Swim, not just float

Digital transformation in Canadian industry: Getting Industrial Products and Construction companies on board with Industry 4.0

Despite the opportunities and benefits offered by Industry 4.0 technologies, leaders continue to use them to protect themselves from being disrupted by others, rather than to find new opportunities to disrupt their markets. What’s holding them back? As companies evaluate the transition from protective strategies toward transformational innovation, they are likely to encounter an array of multidimensional challenges.

Our latest report encourages Canadian organizations—especially those in industrial products and construction (IP&C)— to address these challenges and look forward to where they’ll be in five or six years from now. That long-term vision will be critical to their success and help them reap the rewards of Industry 4.0.

Digital transformation in Canadian industry: Getting Industrial Products and Construction companies on board with Industry 4.0

Our recent report, Swim, not just float: Driving innovation and new business models through Industry 4.0, dives into the ways Industry 4.0 benefits organizations by letting them optimize current processes, develop new strategies, and ultimately drive innovation. For Canadian organizations—especially those in industrial products and construction (IP&C)—looking to realize the disruptive potential of Industry 4.0 technologies, a key first step is understanding that embracing these new technologies doesn’t mean tossing out existing business models, and that a strong foundation is essential for the success of any digital transformation.

A preliminary survey undertaken in preparation for this report showed that adoption of Industry 4.0 technologies and principles is far from widespread: under half of chief executive officers (CEOs) across all industries globally stated they have invested in components of Industry 4.0 and were prioritizing the development of innovative products and services that will generate new revenue streams.

In the energy, resources, and IP&C sectors, the figures are even more startling: only 22 percent of CEOs see Industry 4.0 as a springboard to disrupt their own markets, with just 37 percent viewing it as a catalyst for the development of new products and strategies with a focus on innovation. This leaves Canadian CEOs in IP&C standing at the start of a clear path forward. They have a chance to move faster towards innovation, and by doing so, they can embrace the opportunities of Industry 4.0 and set the pace for the global marketplace.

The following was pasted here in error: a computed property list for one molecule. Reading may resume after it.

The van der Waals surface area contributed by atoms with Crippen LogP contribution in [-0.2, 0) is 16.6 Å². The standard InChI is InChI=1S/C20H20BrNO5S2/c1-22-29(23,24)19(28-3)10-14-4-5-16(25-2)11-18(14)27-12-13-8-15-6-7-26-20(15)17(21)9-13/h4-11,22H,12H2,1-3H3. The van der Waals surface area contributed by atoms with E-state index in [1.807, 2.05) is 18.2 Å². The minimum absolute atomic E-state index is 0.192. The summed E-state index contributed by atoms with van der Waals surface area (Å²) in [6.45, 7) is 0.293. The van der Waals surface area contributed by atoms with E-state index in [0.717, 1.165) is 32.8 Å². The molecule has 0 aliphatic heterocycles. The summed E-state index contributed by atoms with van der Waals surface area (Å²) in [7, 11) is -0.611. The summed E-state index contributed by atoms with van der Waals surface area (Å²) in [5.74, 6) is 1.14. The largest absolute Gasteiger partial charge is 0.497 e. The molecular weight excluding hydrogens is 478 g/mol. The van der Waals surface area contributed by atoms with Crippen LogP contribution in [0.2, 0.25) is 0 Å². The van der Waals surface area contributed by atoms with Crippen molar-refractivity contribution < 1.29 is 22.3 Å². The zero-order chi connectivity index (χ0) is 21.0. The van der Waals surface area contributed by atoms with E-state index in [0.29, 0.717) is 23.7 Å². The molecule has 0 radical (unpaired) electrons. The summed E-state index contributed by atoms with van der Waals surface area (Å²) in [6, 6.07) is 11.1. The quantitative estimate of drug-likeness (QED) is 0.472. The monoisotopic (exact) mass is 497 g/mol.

What is Industry 4.0?

For many leaders, digital means their website, their ecommerce capabilities, or their enterprise resource planning. Industry 4.0 goes way beyond this definition, however: it also extends digital connectivity within the context of the physical work in digital enterprises, networks, and ecosystems. The data collected through connectivity drives the physical act of doing business across interaction, production, distribution, and performance, in an ongoing cycle known as the physical-to-digital-to-physical (PDP) loop. Industry 4.0 technologies combine digital information from many different physical and digital sources, including the Internet of Things, analytics, additive manufacturing, robotics, high-performance computing, artificial intelligence and cognitive technologies, advanced materials, and augmented reality.

Throughout this cycle, real-time access to data and intelligence is driven by the continuous and cyclical flow of information and actions between the physical and digital worlds. Many organizations already have some portions of the PDP loop in place, namely the physical-to-digital and digital-to-digital processes. However, it is the leap from digital back to physical—from connected, digital technologies to action in the physical world—that constitutes the essence of Industry 4.0.

With digital transformation, we talk a lot about how it leads to integrated supply chains and gives you more visibility between your suppliers and your own operations. That’s the goal: better control over your supply chain. But even some large companies don’t have full internal visibility between their own plants, their machines, and their distribution systems. By increasing visibility to internal supply chains, Industry 4.0 can help reduce inventory levels, streamline operations, and trim costs.